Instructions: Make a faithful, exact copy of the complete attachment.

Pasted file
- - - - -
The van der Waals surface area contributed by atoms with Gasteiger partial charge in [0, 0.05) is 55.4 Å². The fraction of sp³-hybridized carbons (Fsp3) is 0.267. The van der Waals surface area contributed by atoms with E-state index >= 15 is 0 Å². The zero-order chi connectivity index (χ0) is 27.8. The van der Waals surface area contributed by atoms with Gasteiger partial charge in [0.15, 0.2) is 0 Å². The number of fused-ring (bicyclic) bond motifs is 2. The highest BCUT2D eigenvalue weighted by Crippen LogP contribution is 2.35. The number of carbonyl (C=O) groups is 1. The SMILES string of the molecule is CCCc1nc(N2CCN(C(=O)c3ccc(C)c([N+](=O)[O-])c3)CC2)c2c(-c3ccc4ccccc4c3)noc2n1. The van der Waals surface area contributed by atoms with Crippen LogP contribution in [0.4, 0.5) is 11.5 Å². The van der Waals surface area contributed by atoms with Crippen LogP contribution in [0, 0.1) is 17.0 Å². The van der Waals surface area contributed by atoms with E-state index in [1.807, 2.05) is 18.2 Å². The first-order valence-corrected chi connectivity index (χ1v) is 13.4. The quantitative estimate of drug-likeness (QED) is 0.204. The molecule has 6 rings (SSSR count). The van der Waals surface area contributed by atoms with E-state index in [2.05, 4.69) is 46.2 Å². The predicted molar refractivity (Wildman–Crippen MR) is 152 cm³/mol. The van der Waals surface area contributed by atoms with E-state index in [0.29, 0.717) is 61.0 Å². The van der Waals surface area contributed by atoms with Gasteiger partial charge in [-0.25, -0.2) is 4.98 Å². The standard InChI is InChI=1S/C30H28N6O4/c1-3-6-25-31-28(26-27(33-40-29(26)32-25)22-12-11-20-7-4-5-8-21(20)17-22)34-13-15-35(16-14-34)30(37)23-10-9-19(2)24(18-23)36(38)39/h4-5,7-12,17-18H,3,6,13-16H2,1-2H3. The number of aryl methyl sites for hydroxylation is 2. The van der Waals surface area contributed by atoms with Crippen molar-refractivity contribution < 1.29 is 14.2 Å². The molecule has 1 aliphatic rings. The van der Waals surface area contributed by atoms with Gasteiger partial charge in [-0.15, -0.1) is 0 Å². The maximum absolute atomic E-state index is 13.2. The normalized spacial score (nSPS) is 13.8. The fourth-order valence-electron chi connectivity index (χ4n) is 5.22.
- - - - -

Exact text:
The van der Waals surface area contributed by atoms with Gasteiger partial charge in [0, 0.05) is 55.4 Å². The fraction of sp³-hybridized carbons (Fsp3) is 0.267. The van der Waals surface area contributed by atoms with E-state index >= 15 is 0 Å². The zero-order chi connectivity index (χ0) is 27.8. The van der Waals surface area contributed by atoms with Gasteiger partial charge in [0.15, 0.2) is 0 Å². The number of fused-ring (bicyclic) bond motifs is 2. The highest BCUT2D eigenvalue weighted by Crippen LogP contribution is 2.35. The number of carbonyl (C=O) groups is 1. The SMILES string of the molecule is CCCc1nc(N2CCN(C(=O)c3ccc(C)c([N+](=O)[O-])c3)CC2)c2c(-c3ccc4ccccc4c3)noc2n1. The van der Waals surface area contributed by atoms with Crippen LogP contribution in [0.4, 0.5) is 11.5 Å². The van der Waals surface area contributed by atoms with Crippen LogP contribution in [0, 0.1) is 17.0 Å². The van der Waals surface area contributed by atoms with E-state index in [1.807, 2.05) is 18.2 Å². The first-order valence-corrected chi connectivity index (χ1v) is 13.4. The quantitative estimate of drug-likeness (QED) is 0.204. The molecule has 6 rings (SSSR count). The van der Waals surface area contributed by atoms with E-state index in [2.05, 4.69) is 46.2 Å². The predicted molar refractivity (Wildman–Crippen MR) is 152 cm³/mol. The van der Waals surface area contributed by atoms with E-state index in [0.29, 0.717) is 61.0 Å². The van der Waals surface area contributed by atoms with Gasteiger partial charge in [-0.25, -0.2) is 4.98 Å². The standard InChI is InChI=1S/C30H28N6O4/c1-3-6-25-31-28(26-27(33-40-29(26)32-25)22-12-11-20-7-4-5-8-21(20)17-22)34-13-15-35(16-14-34)30(37)23-10-9-19(2)24(18-23)36(38)39/h4-5,7-12,17-18H,3,6,13-16H2,1-2H3. The number of aryl methyl sites for hydroxylation is 2. The van der Waals surface area contributed by atoms with Crippen molar-refractivity contribution < 1.29 is 14.2 Å². The molecule has 1 aliphatic rings. The van der Waals surface area contributed by atoms with Gasteiger partial charge in [-0.15, -0.1) is 0 Å². The maximum absolute atomic E-state index is 13.2. The normalized spacial score (nSPS) is 13.8. The fourth-order valence-electron chi connectivity index (χ4n) is 5.22.